My mother insisted on calling an ambulance, and I insisted she didn’t. I’m sure I wasn’t making rational decisions, but I insisted they were mine to make. I downed 4 or 5 Benadryl, and they helped me back to the chair to monitor me. The swelling was beginning to diminish. My throat opened up and I could breathe again. I determined I would head to bed. With a package of antihistamine in my pocket, I bid everyone a good evening and walked back to the house. I managed to live through the night.
Something wasn’t right. I had never had an allergic reaction to anything. Not a bee sting, hay fever, food of any type, hell, not even the chemicals I came into contact with through work. It made me overconfident, and it made me ignorant of the reality of such a reaction. I made another doctor’s appointment.
This one went just like the last. I got a new diagnosis and was sent out the door. I was now allergic to shellfish. That drew a line in the sand for me. It wasn’t so much that I disagreed with the doctor’s assessment. I just didn’t think he was doing his job. I began to work the problem backward. What happened to me?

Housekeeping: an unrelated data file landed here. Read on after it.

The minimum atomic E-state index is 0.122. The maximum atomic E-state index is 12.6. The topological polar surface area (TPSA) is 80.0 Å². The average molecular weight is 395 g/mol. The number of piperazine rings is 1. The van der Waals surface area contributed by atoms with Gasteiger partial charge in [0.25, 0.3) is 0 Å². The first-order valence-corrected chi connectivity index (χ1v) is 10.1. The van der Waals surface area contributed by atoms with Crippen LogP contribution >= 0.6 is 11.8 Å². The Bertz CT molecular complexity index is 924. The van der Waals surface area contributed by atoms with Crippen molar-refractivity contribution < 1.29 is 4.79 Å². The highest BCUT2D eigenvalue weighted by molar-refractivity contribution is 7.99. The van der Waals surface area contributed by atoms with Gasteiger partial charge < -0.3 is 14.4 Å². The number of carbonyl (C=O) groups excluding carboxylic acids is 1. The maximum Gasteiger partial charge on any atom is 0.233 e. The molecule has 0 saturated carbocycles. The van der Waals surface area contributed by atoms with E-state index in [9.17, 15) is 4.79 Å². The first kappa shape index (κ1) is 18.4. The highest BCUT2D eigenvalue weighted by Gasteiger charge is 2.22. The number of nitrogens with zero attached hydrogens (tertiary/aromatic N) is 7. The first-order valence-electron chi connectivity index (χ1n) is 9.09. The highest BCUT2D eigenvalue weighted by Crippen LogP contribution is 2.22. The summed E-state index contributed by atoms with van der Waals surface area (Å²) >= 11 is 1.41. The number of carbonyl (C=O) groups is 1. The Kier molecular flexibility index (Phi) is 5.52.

I stumbled across the vaccine injury theory. A colleague at work was relaying a story about her daughter’s reaction to the HPV vaccine. After working for quite some time to determine the cause, they found an ingredient in the vaccine itself that harmed her. It made me think of my recent Tdap vaccination. I researched. I studied. I found supporting data and I compiled my information. I made a doctor’s appointment to discuss my finding and get some help.
An argument ensued between my doctor and me. As he insisted his diagnosis was sound and that I should avoid conspiracy theories. I became more frustrated. I wasn’t an idiot and I was also the only one who came prepared to the appointment with medical research from the Lancet and other reputable journals. He refused to even look at them. He insisted that vaccines and their ingredients very rarely caused such an issue and I was likely not one of them. I demanded to know how he could have come to that conclusion and urged him to look at the numerous cases there were just like mine.
I gently, but directly reminded him that his job was not to match my symptoms to the prescribed medicine but to match them to the potential cause of the problem. His job was to help me in my quest for healing, not pacification. I insisted he record the conversation and data in my chart and make a request to include my account in the VAERS (Vaccine Adverse Event Reporting System) database. He refused. I left.